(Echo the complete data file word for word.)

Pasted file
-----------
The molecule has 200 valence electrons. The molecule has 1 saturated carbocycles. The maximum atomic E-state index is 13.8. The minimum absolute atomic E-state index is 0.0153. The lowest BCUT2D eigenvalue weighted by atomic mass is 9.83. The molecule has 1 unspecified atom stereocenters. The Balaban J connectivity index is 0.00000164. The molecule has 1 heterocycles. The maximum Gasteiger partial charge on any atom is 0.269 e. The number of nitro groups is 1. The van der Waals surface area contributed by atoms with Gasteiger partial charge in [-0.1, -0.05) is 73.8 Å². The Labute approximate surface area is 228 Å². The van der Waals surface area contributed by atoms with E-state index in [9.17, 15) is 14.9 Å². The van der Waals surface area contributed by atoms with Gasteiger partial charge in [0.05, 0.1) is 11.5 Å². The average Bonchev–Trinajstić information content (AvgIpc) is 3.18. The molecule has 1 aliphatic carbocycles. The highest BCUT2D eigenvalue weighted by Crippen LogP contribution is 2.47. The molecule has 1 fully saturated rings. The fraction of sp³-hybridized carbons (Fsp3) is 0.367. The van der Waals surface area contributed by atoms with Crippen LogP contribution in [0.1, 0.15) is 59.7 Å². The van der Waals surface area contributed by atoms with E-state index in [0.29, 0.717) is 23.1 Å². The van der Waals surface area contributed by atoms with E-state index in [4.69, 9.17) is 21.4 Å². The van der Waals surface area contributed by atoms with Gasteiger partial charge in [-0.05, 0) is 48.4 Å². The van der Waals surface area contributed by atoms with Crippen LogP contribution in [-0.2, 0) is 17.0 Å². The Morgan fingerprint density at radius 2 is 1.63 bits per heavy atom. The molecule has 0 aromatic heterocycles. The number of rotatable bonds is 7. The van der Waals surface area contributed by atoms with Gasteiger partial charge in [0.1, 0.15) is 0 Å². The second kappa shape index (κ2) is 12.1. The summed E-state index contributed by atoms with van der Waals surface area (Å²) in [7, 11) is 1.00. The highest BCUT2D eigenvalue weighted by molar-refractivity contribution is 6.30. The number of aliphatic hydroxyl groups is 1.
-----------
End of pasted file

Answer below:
The molecule has 200 valence electrons. The molecule has 1 saturated carbocycles. The maximum atomic E-state index is 13.8. The minimum absolute atomic E-state index is 0.0153. The lowest BCUT2D eigenvalue weighted by atomic mass is 9.83. The molecule has 1 unspecified atom stereocenters. The Balaban J connectivity index is 0.00000164. The molecule has 1 heterocycles. The maximum Gasteiger partial charge on any atom is 0.269 e. The number of nitro groups is 1. The van der Waals surface area contributed by atoms with Gasteiger partial charge in [-0.1, -0.05) is 73.8 Å². The Labute approximate surface area is 228 Å². The van der Waals surface area contributed by atoms with E-state index in [9.17, 15) is 14.9 Å². The van der Waals surface area contributed by atoms with Gasteiger partial charge in [0.05, 0.1) is 11.5 Å². The average Bonchev–Trinajstić information content (AvgIpc) is 3.18. The molecule has 1 aliphatic carbocycles. The highest BCUT2D eigenvalue weighted by Crippen LogP contribution is 2.47. The molecule has 1 fully saturated rings. The fraction of sp³-hybridized carbons (Fsp3) is 0.367. The van der Waals surface area contributed by atoms with Crippen LogP contribution in [0.1, 0.15) is 59.7 Å². The van der Waals surface area contributed by atoms with E-state index in [0.29, 0.717) is 23.1 Å². The van der Waals surface area contributed by atoms with E-state index in [4.69, 9.17) is 21.4 Å². The van der Waals surface area contributed by atoms with Gasteiger partial charge in [-0.05, 0) is 48.4 Å². The van der Waals surface area contributed by atoms with Crippen LogP contribution in [-0.2, 0) is 17.0 Å². The Morgan fingerprint density at radius 2 is 1.63 bits per heavy atom. The molecule has 0 aromatic heterocycles. The number of rotatable bonds is 7. The van der Waals surface area contributed by atoms with Gasteiger partial charge in [0.1, 0.15) is 0 Å². The second kappa shape index (κ2) is 12.1. The summed E-state index contributed by atoms with van der Waals surface area (Å²) in [7, 11) is 1.00. The highest BCUT2D eigenvalue weighted by molar-refractivity contribution is 6.30. The number of aliphatic hydroxyl groups is 1.